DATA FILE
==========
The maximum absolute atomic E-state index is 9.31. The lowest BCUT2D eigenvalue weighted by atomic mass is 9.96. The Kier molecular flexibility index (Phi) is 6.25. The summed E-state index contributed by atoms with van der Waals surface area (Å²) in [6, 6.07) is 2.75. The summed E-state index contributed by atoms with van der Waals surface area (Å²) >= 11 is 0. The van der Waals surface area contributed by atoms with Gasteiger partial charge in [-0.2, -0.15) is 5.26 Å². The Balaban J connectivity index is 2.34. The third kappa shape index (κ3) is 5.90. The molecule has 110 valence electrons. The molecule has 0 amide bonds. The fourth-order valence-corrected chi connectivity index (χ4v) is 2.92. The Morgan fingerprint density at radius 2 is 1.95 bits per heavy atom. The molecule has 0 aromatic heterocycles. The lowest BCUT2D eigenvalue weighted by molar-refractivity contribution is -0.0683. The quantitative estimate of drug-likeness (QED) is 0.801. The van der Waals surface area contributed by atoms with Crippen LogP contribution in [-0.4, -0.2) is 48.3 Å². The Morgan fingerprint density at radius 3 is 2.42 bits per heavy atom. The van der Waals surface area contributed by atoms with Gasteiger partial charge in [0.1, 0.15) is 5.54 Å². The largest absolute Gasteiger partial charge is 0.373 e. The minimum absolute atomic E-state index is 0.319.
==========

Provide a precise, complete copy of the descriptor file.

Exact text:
The maximum absolute atomic E-state index is 9.31. The lowest BCUT2D eigenvalue weighted by atomic mass is 9.96. The Kier molecular flexibility index (Phi) is 6.25. The summed E-state index contributed by atoms with van der Waals surface area (Å²) in [6, 6.07) is 2.75. The summed E-state index contributed by atoms with van der Waals surface area (Å²) >= 11 is 0. The van der Waals surface area contributed by atoms with Gasteiger partial charge in [-0.2, -0.15) is 5.26 Å². The Balaban J connectivity index is 2.34. The third kappa shape index (κ3) is 5.90. The molecule has 110 valence electrons. The molecule has 0 amide bonds. The fourth-order valence-corrected chi connectivity index (χ4v) is 2.92. The Morgan fingerprint density at radius 2 is 1.95 bits per heavy atom. The molecule has 0 aromatic heterocycles. The lowest BCUT2D eigenvalue weighted by molar-refractivity contribution is -0.0683. The quantitative estimate of drug-likeness (QED) is 0.801. The van der Waals surface area contributed by atoms with Crippen LogP contribution in [-0.4, -0.2) is 48.3 Å². The Morgan fingerprint density at radius 3 is 2.42 bits per heavy atom. The van der Waals surface area contributed by atoms with Gasteiger partial charge in [0.1, 0.15) is 5.54 Å². The largest absolute Gasteiger partial charge is 0.373 e. The minimum absolute atomic E-state index is 0.319.